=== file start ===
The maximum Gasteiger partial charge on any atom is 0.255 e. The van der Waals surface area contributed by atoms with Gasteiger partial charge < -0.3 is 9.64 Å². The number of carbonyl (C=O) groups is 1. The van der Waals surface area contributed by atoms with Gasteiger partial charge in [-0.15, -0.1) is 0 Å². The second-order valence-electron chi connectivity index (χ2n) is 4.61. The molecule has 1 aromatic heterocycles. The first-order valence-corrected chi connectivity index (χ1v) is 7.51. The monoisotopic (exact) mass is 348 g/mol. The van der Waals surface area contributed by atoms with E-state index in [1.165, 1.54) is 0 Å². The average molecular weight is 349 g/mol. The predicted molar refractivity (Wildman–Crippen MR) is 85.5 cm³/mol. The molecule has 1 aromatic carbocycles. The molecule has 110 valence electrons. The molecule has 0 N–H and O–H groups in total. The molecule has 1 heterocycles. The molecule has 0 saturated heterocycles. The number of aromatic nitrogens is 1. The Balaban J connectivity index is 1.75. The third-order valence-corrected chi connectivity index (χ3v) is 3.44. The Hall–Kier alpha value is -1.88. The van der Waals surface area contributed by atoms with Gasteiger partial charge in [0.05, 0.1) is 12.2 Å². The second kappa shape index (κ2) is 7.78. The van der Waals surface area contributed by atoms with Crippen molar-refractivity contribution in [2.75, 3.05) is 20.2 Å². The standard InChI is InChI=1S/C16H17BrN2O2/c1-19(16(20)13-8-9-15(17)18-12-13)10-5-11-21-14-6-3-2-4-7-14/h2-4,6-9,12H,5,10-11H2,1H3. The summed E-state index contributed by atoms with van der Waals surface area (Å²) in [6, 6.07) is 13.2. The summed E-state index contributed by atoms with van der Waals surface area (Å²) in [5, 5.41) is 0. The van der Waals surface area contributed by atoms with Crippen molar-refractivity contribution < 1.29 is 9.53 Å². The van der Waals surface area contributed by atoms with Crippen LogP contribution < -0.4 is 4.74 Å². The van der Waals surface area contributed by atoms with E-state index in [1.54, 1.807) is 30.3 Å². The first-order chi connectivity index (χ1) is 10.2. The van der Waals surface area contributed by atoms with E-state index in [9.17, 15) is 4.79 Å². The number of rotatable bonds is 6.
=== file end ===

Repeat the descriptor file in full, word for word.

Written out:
The maximum Gasteiger partial charge on any atom is 0.255 e. The van der Waals surface area contributed by atoms with Gasteiger partial charge < -0.3 is 9.64 Å². The number of carbonyl (C=O) groups is 1. The van der Waals surface area contributed by atoms with Gasteiger partial charge in [-0.15, -0.1) is 0 Å². The second-order valence-electron chi connectivity index (χ2n) is 4.61. The molecule has 1 aromatic heterocycles. The first-order valence-corrected chi connectivity index (χ1v) is 7.51. The monoisotopic (exact) mass is 348 g/mol. The van der Waals surface area contributed by atoms with E-state index in [1.165, 1.54) is 0 Å². The average molecular weight is 349 g/mol. The predicted molar refractivity (Wildman–Crippen MR) is 85.5 cm³/mol. The molecule has 1 aromatic carbocycles. The molecule has 110 valence electrons. The molecule has 0 N–H and O–H groups in total. The molecule has 1 heterocycles. The molecule has 0 saturated heterocycles. The number of aromatic nitrogens is 1. The Balaban J connectivity index is 1.75. The third-order valence-corrected chi connectivity index (χ3v) is 3.44. The Hall–Kier alpha value is -1.88. The van der Waals surface area contributed by atoms with Gasteiger partial charge in [0.05, 0.1) is 12.2 Å². The second kappa shape index (κ2) is 7.78. The van der Waals surface area contributed by atoms with Crippen molar-refractivity contribution in [2.75, 3.05) is 20.2 Å². The standard InChI is InChI=1S/C16H17BrN2O2/c1-19(16(20)13-8-9-15(17)18-12-13)10-5-11-21-14-6-3-2-4-7-14/h2-4,6-9,12H,5,10-11H2,1H3. The summed E-state index contributed by atoms with van der Waals surface area (Å²) in [6, 6.07) is 13.2. The summed E-state index contributed by atoms with van der Waals surface area (Å²) in [5, 5.41) is 0. The van der Waals surface area contributed by atoms with Crippen molar-refractivity contribution < 1.29 is 9.53 Å². The van der Waals surface area contributed by atoms with Crippen LogP contribution < -0.4 is 4.74 Å². The van der Waals surface area contributed by atoms with E-state index in [1.54, 1.807) is 30.3 Å². The first-order chi connectivity index (χ1) is 10.2. The van der Waals surface area contributed by atoms with E-state index in [9.17, 15) is 4.79 Å². The number of rotatable bonds is 6.